-Ed
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Post by tay » Wed Jun 16, 2004 3:47 pm

In your opinion would an application of RTV silicone fix the movement problem while still leaving the HS apparatus free to be uninstalled (ie not permanent)?

The 947U is 20 bux at svc while the 900A is 33. Thats my motivation. TIA!
Phenom II 555 (3 cores unlocked) 1.275v - 4GB - Xigmatek 1293 Cooler - WD 64 GB SSD -CM Mystique - Antec NeoHE 550 - Saphire 6870
e6300 - 2 GB DDR - P180 - Scythe Mine - Samsung 400 GB - 3 120mm fans
imac 7,1 C2D 2.0, 3 GB 250GB.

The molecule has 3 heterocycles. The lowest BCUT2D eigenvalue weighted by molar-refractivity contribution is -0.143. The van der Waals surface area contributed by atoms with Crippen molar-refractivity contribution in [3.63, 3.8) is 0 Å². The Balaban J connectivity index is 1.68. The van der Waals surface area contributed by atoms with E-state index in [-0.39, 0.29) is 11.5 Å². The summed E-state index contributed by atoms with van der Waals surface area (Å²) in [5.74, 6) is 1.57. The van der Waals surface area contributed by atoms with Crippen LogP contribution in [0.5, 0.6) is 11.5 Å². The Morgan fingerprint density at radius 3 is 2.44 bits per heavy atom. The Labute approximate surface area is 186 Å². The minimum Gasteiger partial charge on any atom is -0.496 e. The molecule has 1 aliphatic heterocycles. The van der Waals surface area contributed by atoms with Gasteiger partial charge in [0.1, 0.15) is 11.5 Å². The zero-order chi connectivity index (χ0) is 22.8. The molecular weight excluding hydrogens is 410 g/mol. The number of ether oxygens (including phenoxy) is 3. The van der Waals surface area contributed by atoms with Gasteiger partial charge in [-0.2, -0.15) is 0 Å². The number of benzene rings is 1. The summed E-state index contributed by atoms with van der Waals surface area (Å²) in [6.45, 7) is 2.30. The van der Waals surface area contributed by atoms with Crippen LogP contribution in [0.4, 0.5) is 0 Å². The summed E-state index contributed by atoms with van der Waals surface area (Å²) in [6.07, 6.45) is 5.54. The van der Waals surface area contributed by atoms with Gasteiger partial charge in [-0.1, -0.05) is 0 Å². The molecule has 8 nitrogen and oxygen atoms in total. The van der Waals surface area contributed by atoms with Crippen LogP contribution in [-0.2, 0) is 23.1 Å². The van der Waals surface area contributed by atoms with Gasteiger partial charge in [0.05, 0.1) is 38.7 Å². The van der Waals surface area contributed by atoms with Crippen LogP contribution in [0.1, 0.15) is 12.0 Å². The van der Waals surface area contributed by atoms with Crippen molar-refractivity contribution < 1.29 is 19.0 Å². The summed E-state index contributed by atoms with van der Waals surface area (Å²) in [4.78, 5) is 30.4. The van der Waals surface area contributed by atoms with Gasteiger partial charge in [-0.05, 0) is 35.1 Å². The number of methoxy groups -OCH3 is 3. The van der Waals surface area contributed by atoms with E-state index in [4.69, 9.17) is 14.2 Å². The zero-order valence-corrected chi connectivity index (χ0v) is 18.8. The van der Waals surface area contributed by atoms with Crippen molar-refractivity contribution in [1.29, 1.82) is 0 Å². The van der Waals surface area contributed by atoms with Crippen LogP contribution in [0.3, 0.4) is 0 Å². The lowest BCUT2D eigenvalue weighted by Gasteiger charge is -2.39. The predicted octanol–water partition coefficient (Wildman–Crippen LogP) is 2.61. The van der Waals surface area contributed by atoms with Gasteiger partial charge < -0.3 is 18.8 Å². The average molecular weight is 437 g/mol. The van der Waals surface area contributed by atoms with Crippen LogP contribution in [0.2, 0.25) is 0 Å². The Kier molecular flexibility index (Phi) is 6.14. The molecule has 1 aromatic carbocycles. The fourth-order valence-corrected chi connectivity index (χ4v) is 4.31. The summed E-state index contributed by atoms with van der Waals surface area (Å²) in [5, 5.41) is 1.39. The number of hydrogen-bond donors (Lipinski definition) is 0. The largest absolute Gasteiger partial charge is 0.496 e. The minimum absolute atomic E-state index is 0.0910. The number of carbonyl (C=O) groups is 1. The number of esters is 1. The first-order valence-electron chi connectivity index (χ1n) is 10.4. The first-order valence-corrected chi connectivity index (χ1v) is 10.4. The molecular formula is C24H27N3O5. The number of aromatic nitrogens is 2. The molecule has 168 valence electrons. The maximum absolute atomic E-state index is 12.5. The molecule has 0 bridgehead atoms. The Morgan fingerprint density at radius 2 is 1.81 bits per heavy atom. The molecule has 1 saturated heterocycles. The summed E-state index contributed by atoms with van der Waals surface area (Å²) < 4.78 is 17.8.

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Post by Edward Ng » Wed Jun 16, 2004 6:06 pm

This is something I honestly don't know; at only $20, it's worth a shot to try it (the SLK-947U). If you do not plan to mess around or tinker with it too much, that problem may not be such an issue for you.

I don't know about using things like RTV silicone; I say just try it as it is to see if it will be okay. It's only a $20 heatsink; not really worth that much craziness. That problem should only occur for those who tinker a lot with the fan and end up moving the sink around from doing fan swaps.

-Ed
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Post by DyJohnnY » Mon Nov 08, 2004 1:51 pm

i know this thread is slightly out of date but i've found some internet stores that apparently sell SLK947U's with some sort of revision i can't quite understand, but they are selling SLK947U (mark) I II's and III's...could that mark mean that TR has changed the SLK?
here is the link